Sexual Harassment: Don’t Be the Next Headline
November 1, 2017
A simple Google search of “sexual harassment in the news” reveals multiple headlines such as “New York opens sexual harassment probe of Weinstein Co.: source,” “Chef John Besh Steps Down Amid Sexual Harassment Scandal,” and “38 women come forward to accuse director James Toback of sexual harassment.” These are just a few of the most recent headlines that highlight the significant impact sexual harassment has on an organization’s reputation, image and business relationships. If it wasn’t already, harassment prevention and training should be a priority for your organization.
These headlines are not isolated events that temporarily capture media attention. Last year, there were 12,860 sex-based harassment charges, which include charges alleging sexual harassment, filed with the U.S. Equal Employment Opportunity Commission (EEOC). This number represents the largest amount of sex-based harassment claims filed with the EEOC over the past six years, and it does not take into account the thousands of sex-based charges that were filed with the various state agencies. The recent headlines and the increasing number of sex-based harassment claims spotlight employers’ ongoing need to address – and consistently readdress – harassment prevention in the workplace.
What can your organization do to avoid the detrimental impact of harassment in the workplace? While there is no quick fix or magic formula, here are two suggestions on where to start:
- First, review and update your harassment policy. As the workplace evolves, an organization must consider the impact such changes have on its harassment policy. For example, harassment can now take place 24 hours a day, 7 days a week through employees’ use of social media. While each organization must adopt its own policy, there are essential components that should be included in every harassment policy. These include a specific definition of harassment and descriptions of what it can look like in the workplace; a reporting procedure that provides employees with multiple reporting channels; and a clear prohibition of retaliation against any individual that reports harassment or participates in an investigation of reported harassment.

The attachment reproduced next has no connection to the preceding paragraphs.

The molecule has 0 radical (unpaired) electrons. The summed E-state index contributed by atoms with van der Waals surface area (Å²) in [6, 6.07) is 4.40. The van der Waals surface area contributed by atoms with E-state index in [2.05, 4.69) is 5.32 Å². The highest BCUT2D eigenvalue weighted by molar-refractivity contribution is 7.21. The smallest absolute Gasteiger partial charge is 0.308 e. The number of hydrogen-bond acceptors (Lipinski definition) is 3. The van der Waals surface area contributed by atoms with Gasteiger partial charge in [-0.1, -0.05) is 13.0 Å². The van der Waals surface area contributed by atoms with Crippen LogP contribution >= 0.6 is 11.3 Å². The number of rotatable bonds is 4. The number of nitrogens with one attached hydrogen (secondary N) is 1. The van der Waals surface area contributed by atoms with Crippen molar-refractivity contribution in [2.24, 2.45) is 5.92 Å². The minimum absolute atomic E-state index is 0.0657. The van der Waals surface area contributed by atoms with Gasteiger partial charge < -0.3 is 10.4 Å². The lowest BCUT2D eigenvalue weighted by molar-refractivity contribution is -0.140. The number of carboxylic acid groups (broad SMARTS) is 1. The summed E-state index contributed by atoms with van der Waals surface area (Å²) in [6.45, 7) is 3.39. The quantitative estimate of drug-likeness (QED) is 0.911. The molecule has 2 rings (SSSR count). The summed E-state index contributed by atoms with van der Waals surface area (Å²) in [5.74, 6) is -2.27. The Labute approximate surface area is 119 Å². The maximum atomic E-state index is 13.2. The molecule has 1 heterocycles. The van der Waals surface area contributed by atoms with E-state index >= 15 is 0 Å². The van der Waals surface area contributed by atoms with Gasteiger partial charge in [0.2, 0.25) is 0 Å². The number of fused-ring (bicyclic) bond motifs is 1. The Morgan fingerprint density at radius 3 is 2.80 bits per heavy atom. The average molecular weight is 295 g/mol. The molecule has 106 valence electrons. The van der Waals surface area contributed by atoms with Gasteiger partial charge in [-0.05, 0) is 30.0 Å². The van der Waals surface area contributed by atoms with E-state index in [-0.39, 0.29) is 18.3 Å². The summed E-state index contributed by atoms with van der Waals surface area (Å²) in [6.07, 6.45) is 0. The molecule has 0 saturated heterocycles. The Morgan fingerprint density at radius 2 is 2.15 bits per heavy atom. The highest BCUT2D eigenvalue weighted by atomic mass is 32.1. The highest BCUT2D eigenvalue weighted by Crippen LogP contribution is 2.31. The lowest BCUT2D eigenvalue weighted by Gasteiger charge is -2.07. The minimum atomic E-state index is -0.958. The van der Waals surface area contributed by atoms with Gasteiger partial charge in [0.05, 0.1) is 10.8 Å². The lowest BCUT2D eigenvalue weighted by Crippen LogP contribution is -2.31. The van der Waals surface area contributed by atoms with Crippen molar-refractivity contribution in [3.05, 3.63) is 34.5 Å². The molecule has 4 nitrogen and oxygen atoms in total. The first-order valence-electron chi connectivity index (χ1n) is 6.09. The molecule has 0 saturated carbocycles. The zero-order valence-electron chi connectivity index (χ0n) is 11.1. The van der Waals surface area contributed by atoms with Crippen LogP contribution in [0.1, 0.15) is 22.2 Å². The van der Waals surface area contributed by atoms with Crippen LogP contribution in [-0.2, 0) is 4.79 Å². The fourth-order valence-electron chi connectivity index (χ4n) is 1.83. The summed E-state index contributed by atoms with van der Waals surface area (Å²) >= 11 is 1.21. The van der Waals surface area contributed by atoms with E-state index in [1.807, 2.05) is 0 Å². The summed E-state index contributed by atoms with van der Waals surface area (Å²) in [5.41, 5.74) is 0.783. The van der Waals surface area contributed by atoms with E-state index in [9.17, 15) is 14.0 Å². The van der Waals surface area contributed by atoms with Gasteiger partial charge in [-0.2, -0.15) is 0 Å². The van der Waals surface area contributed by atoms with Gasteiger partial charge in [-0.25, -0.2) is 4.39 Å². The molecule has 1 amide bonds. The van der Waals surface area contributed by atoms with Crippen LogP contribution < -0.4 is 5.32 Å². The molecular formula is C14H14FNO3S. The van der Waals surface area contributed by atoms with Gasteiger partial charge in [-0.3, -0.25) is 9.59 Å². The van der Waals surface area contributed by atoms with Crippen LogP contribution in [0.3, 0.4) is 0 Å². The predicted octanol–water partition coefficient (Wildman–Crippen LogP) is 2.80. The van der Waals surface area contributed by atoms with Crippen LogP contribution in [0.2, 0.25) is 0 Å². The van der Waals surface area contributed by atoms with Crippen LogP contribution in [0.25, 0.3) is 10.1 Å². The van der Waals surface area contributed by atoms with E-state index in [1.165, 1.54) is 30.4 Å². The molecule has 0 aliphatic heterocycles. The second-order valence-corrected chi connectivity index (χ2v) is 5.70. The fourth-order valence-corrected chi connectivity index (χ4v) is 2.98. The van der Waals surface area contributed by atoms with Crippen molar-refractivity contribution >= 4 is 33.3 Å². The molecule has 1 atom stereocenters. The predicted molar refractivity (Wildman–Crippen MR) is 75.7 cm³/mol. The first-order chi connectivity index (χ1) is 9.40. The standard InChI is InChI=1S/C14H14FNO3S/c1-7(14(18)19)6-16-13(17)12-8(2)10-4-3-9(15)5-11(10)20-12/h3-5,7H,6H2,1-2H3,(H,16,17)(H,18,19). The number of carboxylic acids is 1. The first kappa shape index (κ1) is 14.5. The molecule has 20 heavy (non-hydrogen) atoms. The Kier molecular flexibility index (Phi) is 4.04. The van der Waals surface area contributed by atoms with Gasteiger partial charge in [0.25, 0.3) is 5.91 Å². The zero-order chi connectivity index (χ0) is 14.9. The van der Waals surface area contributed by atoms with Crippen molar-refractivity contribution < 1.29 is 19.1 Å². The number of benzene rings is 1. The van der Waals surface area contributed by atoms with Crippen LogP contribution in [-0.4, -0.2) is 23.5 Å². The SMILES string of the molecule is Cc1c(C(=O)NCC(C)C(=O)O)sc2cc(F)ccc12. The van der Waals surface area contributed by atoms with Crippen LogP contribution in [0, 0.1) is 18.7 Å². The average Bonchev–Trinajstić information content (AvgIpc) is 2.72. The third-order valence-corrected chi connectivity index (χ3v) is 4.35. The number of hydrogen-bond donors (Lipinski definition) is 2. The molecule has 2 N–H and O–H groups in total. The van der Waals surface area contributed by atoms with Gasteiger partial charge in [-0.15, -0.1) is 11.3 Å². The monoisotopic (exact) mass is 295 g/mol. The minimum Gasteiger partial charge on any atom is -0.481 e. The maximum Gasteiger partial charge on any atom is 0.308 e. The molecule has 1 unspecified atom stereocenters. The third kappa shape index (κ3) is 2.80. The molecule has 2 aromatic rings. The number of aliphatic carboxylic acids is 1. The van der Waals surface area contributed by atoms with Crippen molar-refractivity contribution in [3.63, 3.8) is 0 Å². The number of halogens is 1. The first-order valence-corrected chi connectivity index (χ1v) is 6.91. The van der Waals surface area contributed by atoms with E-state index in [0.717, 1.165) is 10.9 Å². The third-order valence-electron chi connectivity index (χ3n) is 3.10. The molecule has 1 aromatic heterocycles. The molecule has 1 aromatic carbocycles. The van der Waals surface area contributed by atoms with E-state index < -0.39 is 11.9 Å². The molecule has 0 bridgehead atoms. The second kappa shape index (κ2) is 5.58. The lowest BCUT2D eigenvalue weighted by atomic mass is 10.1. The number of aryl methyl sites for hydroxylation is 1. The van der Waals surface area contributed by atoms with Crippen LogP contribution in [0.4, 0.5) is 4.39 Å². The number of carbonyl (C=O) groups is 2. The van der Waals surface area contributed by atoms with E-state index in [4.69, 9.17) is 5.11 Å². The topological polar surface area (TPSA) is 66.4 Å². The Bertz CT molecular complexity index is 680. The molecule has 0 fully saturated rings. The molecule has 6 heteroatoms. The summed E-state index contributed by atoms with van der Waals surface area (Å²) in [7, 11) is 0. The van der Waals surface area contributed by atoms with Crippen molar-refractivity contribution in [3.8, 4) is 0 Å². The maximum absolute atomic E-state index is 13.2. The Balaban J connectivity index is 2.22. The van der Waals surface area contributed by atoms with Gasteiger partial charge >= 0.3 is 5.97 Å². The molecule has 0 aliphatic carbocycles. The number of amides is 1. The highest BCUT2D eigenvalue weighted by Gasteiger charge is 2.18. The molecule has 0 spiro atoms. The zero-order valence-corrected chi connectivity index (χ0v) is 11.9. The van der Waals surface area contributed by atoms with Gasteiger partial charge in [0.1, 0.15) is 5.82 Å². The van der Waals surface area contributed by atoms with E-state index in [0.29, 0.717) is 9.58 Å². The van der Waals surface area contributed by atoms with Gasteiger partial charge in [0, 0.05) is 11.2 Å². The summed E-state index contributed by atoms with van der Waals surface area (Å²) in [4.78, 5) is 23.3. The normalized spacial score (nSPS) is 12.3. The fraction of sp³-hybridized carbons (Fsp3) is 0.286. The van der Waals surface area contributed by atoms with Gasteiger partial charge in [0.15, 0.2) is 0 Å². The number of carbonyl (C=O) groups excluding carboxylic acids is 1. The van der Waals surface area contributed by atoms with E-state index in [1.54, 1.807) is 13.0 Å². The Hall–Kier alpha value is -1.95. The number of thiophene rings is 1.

- A second preventative measure: harassment training. When was the last time your organization conducted discriminatory harassment training for rank and file employees? Does your organization regularly train supervisors and managers on how to recognize important harassment issues and to promptly (and effectively) address them? Do those supervisors and managers know when and how to get Human Resources involved? If not, they should. Our podcast, available here, explains the importance of manager and supervisor training on these issues. Another of our podcasts, available here, covers key components of conducting a quality investigation when complaints of harassment arise in your workplace. Remember: a little bit of training and education now can go a long way towards preventing harassment claims in the future!
How can you help your organization avoid being the next headline? Contact any member of the McNees Labor & Employment Group for help with policy review and a training plan. We customize harassment policies and offer training on fixed fees. We can help you build an efficient, effective training curriculum that is tailored to suit the specific needs of your workforce. We also can design your training program to help you “train the trainer,” coaching your Human Resources and management teams on how to effectively train other employees on selected legal issues, such as harassment.
If you have any questions about your harassment policy or developing an effective employee training program, contact any member of our Labor & Employment Practice Group in Harrisburg (717-232-8000), Lancaster (717-291-1177), State College (814-867-8500), Scranton (570-209-7220), or Columbus, Ohio (614-469-8000).
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